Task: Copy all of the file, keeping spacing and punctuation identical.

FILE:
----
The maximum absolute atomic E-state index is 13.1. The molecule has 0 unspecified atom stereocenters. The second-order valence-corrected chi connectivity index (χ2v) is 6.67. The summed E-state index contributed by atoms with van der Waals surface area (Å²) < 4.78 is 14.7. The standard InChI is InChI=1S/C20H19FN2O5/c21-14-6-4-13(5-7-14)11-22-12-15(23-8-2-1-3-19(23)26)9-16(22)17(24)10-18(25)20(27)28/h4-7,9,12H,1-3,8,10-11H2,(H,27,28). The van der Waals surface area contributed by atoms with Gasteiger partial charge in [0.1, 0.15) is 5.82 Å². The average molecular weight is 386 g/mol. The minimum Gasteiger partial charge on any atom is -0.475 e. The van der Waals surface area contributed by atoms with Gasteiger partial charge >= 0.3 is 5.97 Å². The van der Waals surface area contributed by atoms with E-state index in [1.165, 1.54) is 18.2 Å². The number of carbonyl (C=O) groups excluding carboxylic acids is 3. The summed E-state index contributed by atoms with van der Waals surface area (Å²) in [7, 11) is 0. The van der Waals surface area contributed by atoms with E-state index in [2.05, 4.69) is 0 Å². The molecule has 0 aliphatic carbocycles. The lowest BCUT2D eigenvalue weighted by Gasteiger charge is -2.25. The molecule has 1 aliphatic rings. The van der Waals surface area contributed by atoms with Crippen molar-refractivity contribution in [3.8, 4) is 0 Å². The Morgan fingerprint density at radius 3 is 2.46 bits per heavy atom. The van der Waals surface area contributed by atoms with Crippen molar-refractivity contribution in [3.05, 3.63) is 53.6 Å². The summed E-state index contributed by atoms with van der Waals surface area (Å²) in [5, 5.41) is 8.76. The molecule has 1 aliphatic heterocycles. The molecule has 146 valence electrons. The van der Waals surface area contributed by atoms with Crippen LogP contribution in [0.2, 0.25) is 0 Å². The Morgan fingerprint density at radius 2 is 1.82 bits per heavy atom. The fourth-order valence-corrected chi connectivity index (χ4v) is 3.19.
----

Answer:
The maximum absolute atomic E-state index is 13.1. The molecule has 0 unspecified atom stereocenters. The second-order valence-corrected chi connectivity index (χ2v) is 6.67. The summed E-state index contributed by atoms with van der Waals surface area (Å²) < 4.78 is 14.7. The standard InChI is InChI=1S/C20H19FN2O5/c21-14-6-4-13(5-7-14)11-22-12-15(23-8-2-1-3-19(23)26)9-16(22)17(24)10-18(25)20(27)28/h4-7,9,12H,1-3,8,10-11H2,(H,27,28). The van der Waals surface area contributed by atoms with Gasteiger partial charge in [0.1, 0.15) is 5.82 Å². The average molecular weight is 386 g/mol. The minimum Gasteiger partial charge on any atom is -0.475 e. The van der Waals surface area contributed by atoms with Gasteiger partial charge >= 0.3 is 5.97 Å². The van der Waals surface area contributed by atoms with E-state index in [1.165, 1.54) is 18.2 Å². The number of carbonyl (C=O) groups excluding carboxylic acids is 3. The summed E-state index contributed by atoms with van der Waals surface area (Å²) in [7, 11) is 0. The van der Waals surface area contributed by atoms with E-state index in [2.05, 4.69) is 0 Å². The molecule has 0 aliphatic carbocycles. The lowest BCUT2D eigenvalue weighted by Gasteiger charge is -2.25. The molecule has 1 aliphatic rings. The van der Waals surface area contributed by atoms with Crippen molar-refractivity contribution in [3.8, 4) is 0 Å². The Morgan fingerprint density at radius 3 is 2.46 bits per heavy atom. The van der Waals surface area contributed by atoms with Crippen molar-refractivity contribution in [3.05, 3.63) is 53.6 Å². The summed E-state index contributed by atoms with van der Waals surface area (Å²) in [5, 5.41) is 8.76. The molecule has 1 aliphatic heterocycles. The molecule has 146 valence electrons. The van der Waals surface area contributed by atoms with Crippen LogP contribution in [0.2, 0.25) is 0 Å². The Morgan fingerprint density at radius 2 is 1.82 bits per heavy atom. The fourth-order valence-corrected chi connectivity index (χ4v) is 3.19.